Carl e. CornwellAttorney at law

Kansas City Criminal Defense Law Blog

Know your gun laws before buying, selling or shooting in Kansas

As a citizen of the United States, you and anyone else in Kansas (or another state) of similar legal status are protected by the Second Amendment with the right to bear arms. You may be a firearms enthusiast who collects vintage weapons from various eras or you may enjoy an off-the-grid lifestyle that includes hunting. You may also be among those who constantly refine their shooting skills as a means of self-defense. All of these things are legal under state law if you meet gun law requirements.

Kansas takes a lot of flak for its lack of stringent gun laws. In fact, the Law Center to Prevent Gun Violence issued the lowest score possible to this state, mainly because firearms dealers do not need a license, you can sell a gun to another person with no background checks and no limit on the number of guns you may purchase at one time exists. Even so, you could face weapons charges that can have lasting repercussions, so it's best to make sure you understand the regulations and know where to seek support if needed.

Is your child charged with heroin possession or trafficking?

Those who live on either coast may look at Kansas and imagine it as prairies and farms, insulated from the evils of the world, especially the terrifying drug epidemic. You know this isn't true. In fact, if you have a son or daughter who is facing federal drug charges, you can attest that life is not always so beautiful on the other side of the rainbow.

The phone call may have come at any time of day or night, but it still felt like a nightmare. Your child calling you from jail after an arrest for possession or distribution of heroin was the last thing you envisioned when you held him or her in your arms as a baby. You likely wanted only the best possible life for your child, and you still want that now. That is why you are searching for ways to help your child in this moment of uncertainty and fear.

Not everyone in Kansas can buy a gun

Gun owners in Kansas are fortunate that the state laws protect their rights despite national outcries for government control of certain weapons. While the recent horrific shootings that resulted in dozens of injuries and fatalities certainly raise the question of what to do to prevent future tragedies, you may be frustrated when these events raise more calls for gun control.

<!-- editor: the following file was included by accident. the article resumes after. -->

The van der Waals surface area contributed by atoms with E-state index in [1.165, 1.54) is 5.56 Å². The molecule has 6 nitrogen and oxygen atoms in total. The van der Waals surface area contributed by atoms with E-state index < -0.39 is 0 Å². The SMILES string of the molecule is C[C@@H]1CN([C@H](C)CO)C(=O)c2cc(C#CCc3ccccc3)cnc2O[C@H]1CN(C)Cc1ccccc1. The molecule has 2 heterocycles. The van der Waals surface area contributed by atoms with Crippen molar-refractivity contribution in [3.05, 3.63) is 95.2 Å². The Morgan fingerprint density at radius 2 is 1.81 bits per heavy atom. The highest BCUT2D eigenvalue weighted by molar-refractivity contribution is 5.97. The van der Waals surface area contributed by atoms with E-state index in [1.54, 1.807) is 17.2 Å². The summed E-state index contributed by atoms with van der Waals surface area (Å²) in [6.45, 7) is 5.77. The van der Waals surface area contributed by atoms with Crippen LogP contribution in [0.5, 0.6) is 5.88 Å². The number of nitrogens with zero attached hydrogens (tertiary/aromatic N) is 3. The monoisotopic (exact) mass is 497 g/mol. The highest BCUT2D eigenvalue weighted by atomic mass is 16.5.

While Kansas is among the top states with strong protections for gun rights, you may still be at risk of facing weapons charges, both federal and state, under certain circumstances. Additionally, buying a weapon means following the rules carefully.

What are your rights when interacting with police?

Police officers in every state, including Kansas, have a way of making people believe that they have the law on their side. In many cases, that may be true, but that doesn't mean that they can ignore you rights under the United States Constitution.

The same is true of federal agents from agencies such as the Federal Bureau of Investigation (FBI), the Drug Enforcement Administration (DEA) or the Bureau of Alcohol, Tobacco, Firearms and Explosives (ATF), among others. They must follow the appropriate policies and procedures in order to ensure that they don't violate your constitutional rights.

Has a federal investigation opened against you?

Few people suspect that they will face serious criminal charges at some point in their lives. Often this type of predicament arises after a person has found themselves in a difficult situation and made questionable decisions or in the wrong place at the wrong time. Though you may have always felt like an upstanding individual, you could still end up facing federal charges due to unfortunate circumstances.

If someone accuses you of a serious crime, you may feel shocked and unprepared. Rather than panic about potential charges, you may want to learn more about your situation. First, an investigation must take place to determine whether the claims against you have merit.

How to know if your Fourth Amendment rights are violated